Course Relationships: List pre- or co- requisite courses here.

Pre-requisites LIS 501, 502 and 503. 

Required Texts:

None; all required readings will be available on line through the University of Alberta’s Libraries.  All required readings are listed below.  Additional readings may be added in response to class discussion.

Assignments and Weighting:

Assignment 1: (35%)

Look at the first page of a website for any library.  Using what you have learned about marketing so far, backed up by at least 3 other resources, comment on the website – who do you think is the intended audience, what is the message that the library is offering, and do you feel welcome.  Include the url of the website in your list of references.  750 words maximum.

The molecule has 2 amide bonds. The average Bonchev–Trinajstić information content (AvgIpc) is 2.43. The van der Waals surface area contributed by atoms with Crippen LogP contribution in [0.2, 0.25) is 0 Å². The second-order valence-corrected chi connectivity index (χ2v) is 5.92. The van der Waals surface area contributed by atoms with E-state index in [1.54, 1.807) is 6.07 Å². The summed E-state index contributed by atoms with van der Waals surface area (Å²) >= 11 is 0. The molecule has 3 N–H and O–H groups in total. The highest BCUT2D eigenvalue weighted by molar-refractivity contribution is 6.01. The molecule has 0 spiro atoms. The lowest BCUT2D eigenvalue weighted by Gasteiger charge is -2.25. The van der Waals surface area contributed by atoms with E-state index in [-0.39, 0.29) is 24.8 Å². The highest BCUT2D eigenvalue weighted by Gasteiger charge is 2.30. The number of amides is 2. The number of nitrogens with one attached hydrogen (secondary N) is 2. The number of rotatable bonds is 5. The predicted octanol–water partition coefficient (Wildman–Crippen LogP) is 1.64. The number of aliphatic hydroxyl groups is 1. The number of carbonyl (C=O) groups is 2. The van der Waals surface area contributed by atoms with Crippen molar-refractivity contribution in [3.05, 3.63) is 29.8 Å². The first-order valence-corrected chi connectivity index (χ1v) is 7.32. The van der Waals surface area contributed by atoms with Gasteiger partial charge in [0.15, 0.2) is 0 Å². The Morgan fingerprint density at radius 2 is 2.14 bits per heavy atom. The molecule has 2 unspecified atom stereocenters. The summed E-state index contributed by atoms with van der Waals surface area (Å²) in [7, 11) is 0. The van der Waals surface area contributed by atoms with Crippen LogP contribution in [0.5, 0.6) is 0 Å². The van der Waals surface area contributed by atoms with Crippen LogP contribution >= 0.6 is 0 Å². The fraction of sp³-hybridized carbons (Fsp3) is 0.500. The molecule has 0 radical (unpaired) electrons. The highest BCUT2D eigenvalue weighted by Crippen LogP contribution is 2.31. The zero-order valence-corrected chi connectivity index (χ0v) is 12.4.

Email to me at by JULY 17, 2016.

Assignment 2: (35%)

Write a PEST analysis for a library of your choice.  Back up your statements with sources.  How will you use this information in preparing an advocacy plan to convince your funders that you need a significant investment in your physical location?  750 words maximum.

Email to me at by JULY 31, 2016

Reflective Learning Journal: (15%)

Reflection is a useful way of thinking about what you have learned and how you might apply it in your daily practice.  For each of the 6 weeks of class, write a summary that includes:

  • Factual learning
  • Any self-directed learning
  • Reflection on whether or not this learning is useful to you now, or whether you think it will be useful in your work.
  • Any questions that it raises in your mind.


Email it to me at by AUGUST 10, 2016

Participation: (15%)

The most interesting learning can occur through discussion and hearing what others have to say.  Participation marks will include being active in class discussions, bringing news items or other items of interest to the attention of the class, or volunteering to take on tasks such as introducing or thanking speakers.

School of Library and Information Studies Grading Statement: